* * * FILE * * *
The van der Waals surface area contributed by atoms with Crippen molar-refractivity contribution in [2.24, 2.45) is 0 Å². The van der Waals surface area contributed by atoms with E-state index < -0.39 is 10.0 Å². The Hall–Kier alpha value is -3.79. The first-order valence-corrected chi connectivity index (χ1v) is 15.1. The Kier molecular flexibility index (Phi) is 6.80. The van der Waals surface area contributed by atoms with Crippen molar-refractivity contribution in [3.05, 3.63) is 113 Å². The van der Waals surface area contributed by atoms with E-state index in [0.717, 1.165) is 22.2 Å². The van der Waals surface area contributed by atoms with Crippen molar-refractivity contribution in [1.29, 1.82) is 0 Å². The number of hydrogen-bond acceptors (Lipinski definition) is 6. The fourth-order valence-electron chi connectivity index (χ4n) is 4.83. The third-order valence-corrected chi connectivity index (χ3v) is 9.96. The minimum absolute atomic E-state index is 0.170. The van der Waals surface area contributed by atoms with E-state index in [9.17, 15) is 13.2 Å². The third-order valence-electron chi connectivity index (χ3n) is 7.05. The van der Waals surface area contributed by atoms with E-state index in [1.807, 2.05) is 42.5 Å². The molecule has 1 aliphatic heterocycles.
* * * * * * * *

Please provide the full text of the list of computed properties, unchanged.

The van der Waals surface area contributed by atoms with Crippen molar-refractivity contribution in [2.24, 2.45) is 0 Å². The van der Waals surface area contributed by atoms with E-state index < -0.39 is 10.0 Å². The Hall–Kier alpha value is -3.79. The first-order valence-corrected chi connectivity index (χ1v) is 15.1. The Kier molecular flexibility index (Phi) is 6.80. The van der Waals surface area contributed by atoms with Crippen molar-refractivity contribution in [3.05, 3.63) is 113 Å². The van der Waals surface area contributed by atoms with E-state index in [0.717, 1.165) is 22.2 Å². The van der Waals surface area contributed by atoms with Crippen molar-refractivity contribution in [1.29, 1.82) is 0 Å². The number of hydrogen-bond acceptors (Lipinski definition) is 6. The fourth-order valence-electron chi connectivity index (χ4n) is 4.83. The third-order valence-corrected chi connectivity index (χ3v) is 9.96. The minimum absolute atomic E-state index is 0.170. The van der Waals surface area contributed by atoms with E-state index in [9.17, 15) is 13.2 Å². The third-order valence-electron chi connectivity index (χ3n) is 7.05. The van der Waals surface area contributed by atoms with E-state index in [1.807, 2.05) is 42.5 Å². The molecule has 1 aliphatic heterocycles.